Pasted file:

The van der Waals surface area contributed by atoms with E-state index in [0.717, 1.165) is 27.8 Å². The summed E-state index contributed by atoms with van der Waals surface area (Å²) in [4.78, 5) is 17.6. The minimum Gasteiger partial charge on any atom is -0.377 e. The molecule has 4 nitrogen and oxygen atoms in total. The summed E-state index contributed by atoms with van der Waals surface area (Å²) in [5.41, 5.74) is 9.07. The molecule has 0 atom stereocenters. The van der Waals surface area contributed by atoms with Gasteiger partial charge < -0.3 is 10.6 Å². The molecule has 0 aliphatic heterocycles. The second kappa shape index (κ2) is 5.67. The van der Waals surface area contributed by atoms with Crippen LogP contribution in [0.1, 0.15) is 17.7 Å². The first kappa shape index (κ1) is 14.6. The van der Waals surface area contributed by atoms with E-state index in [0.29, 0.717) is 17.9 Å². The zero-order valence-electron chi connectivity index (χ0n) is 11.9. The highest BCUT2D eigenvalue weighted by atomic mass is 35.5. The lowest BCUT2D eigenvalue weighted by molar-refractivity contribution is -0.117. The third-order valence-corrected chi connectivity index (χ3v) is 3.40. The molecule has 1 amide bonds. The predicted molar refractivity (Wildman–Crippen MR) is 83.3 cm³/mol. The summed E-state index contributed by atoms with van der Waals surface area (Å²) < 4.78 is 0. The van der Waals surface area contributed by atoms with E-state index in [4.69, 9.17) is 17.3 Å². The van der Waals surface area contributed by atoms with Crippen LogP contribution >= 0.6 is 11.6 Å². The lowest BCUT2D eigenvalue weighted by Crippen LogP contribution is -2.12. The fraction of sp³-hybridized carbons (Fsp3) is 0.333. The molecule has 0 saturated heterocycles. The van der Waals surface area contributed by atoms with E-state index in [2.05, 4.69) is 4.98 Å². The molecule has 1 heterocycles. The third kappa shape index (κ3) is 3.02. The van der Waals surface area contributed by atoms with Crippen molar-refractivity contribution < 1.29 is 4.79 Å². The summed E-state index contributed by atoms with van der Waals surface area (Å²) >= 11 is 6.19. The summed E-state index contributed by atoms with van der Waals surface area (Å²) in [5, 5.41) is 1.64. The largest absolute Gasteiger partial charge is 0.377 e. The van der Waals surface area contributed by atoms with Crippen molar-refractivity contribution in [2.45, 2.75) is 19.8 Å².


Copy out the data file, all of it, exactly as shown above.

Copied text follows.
The van der Waals surface area contributed by atoms with E-state index in [0.717, 1.165) is 27.8 Å². The summed E-state index contributed by atoms with van der Waals surface area (Å²) in [4.78, 5) is 17.6. The minimum Gasteiger partial charge on any atom is -0.377 e. The molecule has 4 nitrogen and oxygen atoms in total. The summed E-state index contributed by atoms with van der Waals surface area (Å²) in [5.41, 5.74) is 9.07. The molecule has 0 atom stereocenters. The van der Waals surface area contributed by atoms with Gasteiger partial charge < -0.3 is 10.6 Å². The molecule has 0 aliphatic heterocycles. The second kappa shape index (κ2) is 5.67. The van der Waals surface area contributed by atoms with Crippen LogP contribution in [0.1, 0.15) is 17.7 Å². The first kappa shape index (κ1) is 14.6. The van der Waals surface area contributed by atoms with E-state index in [0.29, 0.717) is 17.9 Å². The zero-order valence-electron chi connectivity index (χ0n) is 11.9. The highest BCUT2D eigenvalue weighted by atomic mass is 35.5. The lowest BCUT2D eigenvalue weighted by molar-refractivity contribution is -0.117. The third-order valence-corrected chi connectivity index (χ3v) is 3.40. The molecule has 1 amide bonds. The predicted molar refractivity (Wildman–Crippen MR) is 83.3 cm³/mol. The summed E-state index contributed by atoms with van der Waals surface area (Å²) < 4.78 is 0. The van der Waals surface area contributed by atoms with E-state index in [4.69, 9.17) is 17.3 Å². The van der Waals surface area contributed by atoms with Crippen LogP contribution >= 0.6 is 11.6 Å². The lowest BCUT2D eigenvalue weighted by Crippen LogP contribution is -2.12. The fraction of sp³-hybridized carbons (Fsp3) is 0.333. The molecule has 0 saturated heterocycles. The van der Waals surface area contributed by atoms with E-state index in [2.05, 4.69) is 4.98 Å². The molecule has 1 heterocycles. The third kappa shape index (κ3) is 3.02. The van der Waals surface area contributed by atoms with Crippen molar-refractivity contribution < 1.29 is 4.79 Å². The summed E-state index contributed by atoms with van der Waals surface area (Å²) >= 11 is 6.19. The summed E-state index contributed by atoms with van der Waals surface area (Å²) in [5, 5.41) is 1.64. The largest absolute Gasteiger partial charge is 0.377 e. The van der Waals surface area contributed by atoms with Crippen molar-refractivity contribution in [2.45, 2.75) is 19.8 Å².